While this isn’t the most advanced light painting setup we’ve seen, it’s still pretty awesome and far more accessible. There is more information on his site, and you can grab the G-code from his repo. Stick around to see a video of the process.
Continue reading “DSLR Gives Exposure to 3D Light Traces”
The points of those geometric shapes line up perfectly thanks to the delta robot arm controlling the light source. The source is a simple LED that can be switched on and off as it moves. A camera is set up in a dark room to keep the shutter open while the arm moves. We’re assuming that all of the light for the stationary objects in this image comes from the LED as well.
[Sick Sad] built the delta bot for just for this purpose. Check out the video below to see, and perhaps more importantly hear, the thing in motion. Seriously, the whine of the stepper motors is pretty awesome on this one.
The delta concept uses a central head on three arms angled down from above. If the LED is also pointed down it won’t light up the hardware and that’s why it doesn’t show up in the image. We’ve seen similar accuracy when using this style of machine for 3D printing. But if you don’t want to build a complicated machine you can try this out with a simple string plotter.
Continue reading “Super-precise light painting from a delta robot”
Here’s an artsy way to map out WiFi networks around you; use a big light pole and long exposures to graph them on top of photographs. This capture method is often called light painting, and uses the relative brightness of LEDs to stretch out a still image – moving the stick quickly while the shutter is open.
The four-meter tall rod used in this project plays host to 80 white LEDs. An Arduino along with a WiFi shield detect the relative signal strength of the network surrounding the device. The images that are produced with this method are quite pleasing and you’ll enjoy watching the video after the break. We just wish that there was some kind of Google Street View interface to share this data since someone had to go out pounding the pavement with the rather peculiar looking apparatus in order to gather the data in the first place.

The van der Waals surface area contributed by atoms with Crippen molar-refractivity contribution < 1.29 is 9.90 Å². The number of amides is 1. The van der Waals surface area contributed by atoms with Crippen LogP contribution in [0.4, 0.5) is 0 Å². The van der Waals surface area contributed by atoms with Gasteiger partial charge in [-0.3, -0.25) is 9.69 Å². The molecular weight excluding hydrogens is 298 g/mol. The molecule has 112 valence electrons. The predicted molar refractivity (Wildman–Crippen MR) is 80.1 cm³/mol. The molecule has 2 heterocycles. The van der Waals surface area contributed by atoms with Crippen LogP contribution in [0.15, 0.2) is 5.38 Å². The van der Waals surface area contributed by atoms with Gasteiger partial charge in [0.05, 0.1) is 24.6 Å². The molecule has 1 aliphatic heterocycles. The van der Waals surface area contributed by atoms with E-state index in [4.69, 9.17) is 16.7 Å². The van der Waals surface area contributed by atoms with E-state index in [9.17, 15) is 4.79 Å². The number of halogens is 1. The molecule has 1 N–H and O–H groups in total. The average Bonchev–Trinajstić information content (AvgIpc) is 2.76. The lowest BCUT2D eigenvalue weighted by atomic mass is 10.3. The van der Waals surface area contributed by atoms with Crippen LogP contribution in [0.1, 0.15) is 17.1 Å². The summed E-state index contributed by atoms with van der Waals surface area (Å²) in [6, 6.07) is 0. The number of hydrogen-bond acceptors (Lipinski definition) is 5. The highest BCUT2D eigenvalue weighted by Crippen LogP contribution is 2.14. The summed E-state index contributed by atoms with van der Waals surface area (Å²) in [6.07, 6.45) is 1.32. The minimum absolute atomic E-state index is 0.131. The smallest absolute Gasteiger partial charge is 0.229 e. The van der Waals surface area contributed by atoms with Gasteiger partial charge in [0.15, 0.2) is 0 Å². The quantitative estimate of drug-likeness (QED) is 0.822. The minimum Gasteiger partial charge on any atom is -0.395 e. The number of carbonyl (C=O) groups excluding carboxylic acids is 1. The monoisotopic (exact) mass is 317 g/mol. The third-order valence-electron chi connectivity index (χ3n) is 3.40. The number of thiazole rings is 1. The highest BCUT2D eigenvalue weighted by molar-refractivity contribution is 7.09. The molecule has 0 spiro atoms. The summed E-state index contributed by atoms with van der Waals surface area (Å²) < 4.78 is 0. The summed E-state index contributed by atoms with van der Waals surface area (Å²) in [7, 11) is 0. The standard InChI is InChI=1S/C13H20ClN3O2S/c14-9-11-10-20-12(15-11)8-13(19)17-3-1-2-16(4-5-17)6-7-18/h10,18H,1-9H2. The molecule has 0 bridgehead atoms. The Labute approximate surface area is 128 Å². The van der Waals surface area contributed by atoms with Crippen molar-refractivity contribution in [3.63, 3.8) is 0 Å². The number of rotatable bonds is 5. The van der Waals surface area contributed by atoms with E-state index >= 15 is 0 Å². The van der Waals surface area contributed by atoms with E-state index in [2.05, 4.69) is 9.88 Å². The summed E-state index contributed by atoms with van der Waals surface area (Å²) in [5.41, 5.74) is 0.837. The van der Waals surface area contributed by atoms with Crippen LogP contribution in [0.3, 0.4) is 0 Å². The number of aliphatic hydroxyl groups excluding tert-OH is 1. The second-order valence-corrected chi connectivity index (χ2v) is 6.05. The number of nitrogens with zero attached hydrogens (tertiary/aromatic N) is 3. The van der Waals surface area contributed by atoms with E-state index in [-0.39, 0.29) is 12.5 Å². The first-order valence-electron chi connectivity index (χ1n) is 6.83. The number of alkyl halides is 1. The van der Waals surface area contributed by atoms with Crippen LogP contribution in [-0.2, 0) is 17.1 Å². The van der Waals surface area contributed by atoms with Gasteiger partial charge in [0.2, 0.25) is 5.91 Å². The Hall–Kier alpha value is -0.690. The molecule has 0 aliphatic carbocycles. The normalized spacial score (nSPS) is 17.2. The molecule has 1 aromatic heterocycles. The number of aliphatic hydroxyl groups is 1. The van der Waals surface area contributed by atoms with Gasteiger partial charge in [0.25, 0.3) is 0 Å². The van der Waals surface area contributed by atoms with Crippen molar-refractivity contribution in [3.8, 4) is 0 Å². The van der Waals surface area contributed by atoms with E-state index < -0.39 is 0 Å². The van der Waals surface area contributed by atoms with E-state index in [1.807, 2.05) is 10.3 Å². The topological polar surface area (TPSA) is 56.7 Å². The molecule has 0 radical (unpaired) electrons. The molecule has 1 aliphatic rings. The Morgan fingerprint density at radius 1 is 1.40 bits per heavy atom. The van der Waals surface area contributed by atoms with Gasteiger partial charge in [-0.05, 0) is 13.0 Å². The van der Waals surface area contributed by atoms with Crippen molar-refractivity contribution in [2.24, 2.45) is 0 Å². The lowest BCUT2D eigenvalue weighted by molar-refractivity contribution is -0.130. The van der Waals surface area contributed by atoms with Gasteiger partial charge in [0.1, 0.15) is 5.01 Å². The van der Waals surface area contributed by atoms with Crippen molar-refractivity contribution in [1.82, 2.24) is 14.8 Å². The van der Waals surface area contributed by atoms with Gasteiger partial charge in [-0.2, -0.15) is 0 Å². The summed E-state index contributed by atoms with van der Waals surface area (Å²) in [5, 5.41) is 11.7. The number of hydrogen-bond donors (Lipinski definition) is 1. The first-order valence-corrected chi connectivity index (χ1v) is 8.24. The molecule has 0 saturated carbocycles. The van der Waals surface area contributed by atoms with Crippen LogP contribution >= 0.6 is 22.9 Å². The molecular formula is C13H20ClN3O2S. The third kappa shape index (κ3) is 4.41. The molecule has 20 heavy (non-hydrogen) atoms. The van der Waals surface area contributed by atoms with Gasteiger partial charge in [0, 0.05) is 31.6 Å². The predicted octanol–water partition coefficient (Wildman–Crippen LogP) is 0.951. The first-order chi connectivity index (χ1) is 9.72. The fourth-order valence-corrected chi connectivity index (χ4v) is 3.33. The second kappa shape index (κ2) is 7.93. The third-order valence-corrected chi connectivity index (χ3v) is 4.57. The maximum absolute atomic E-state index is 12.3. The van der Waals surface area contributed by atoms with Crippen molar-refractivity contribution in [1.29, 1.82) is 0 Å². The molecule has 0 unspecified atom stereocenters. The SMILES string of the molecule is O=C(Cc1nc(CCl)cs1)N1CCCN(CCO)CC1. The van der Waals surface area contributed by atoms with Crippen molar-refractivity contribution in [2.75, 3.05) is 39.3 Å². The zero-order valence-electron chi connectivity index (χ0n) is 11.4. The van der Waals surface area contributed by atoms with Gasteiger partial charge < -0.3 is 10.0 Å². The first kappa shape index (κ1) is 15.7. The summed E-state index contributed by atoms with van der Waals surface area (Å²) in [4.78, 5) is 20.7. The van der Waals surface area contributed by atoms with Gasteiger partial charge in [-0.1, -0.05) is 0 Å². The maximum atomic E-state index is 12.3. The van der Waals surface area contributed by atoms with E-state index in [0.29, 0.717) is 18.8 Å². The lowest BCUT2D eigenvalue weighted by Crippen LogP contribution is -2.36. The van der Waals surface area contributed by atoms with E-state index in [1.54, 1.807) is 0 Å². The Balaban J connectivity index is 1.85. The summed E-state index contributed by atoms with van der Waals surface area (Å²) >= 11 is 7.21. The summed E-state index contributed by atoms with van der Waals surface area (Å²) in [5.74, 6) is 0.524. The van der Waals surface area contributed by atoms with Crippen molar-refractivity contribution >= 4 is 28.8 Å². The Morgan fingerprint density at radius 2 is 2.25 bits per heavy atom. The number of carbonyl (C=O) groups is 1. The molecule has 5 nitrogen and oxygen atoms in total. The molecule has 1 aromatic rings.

Continue reading “How to find WiFi: carry a big stick and use long exposures”
Long exposure “light drawing” photography has become pretty popular lately. We see images pop up all the time that look pretty cool. [Nils] wasn’t feeling particularly artistic himself, so he made a robot to do the hard work for him. he can program patterns in, and it will replay them by changing the color of the light on top while it drives around. Though it may lack a little of the fluidity of the hand made images, it can probably make up for it with complexity. This isn’t the first time we’ve seen this style of photography mixed with robotics, though this one seems fairly more flexible. Tune in after the break to see a video of it in action.
Continue reading “Lightdrawing Robot”
[kap4001] built what has to be the simplest laser scanner possible. It’s two servos strapped together with zip ties plus a 5V laser module. They’re connected to a Pololu serial servo controller. The laser is pulsed by switching the DTR line. You could use it to draw images like the one above… except that’s an 85 second exposure.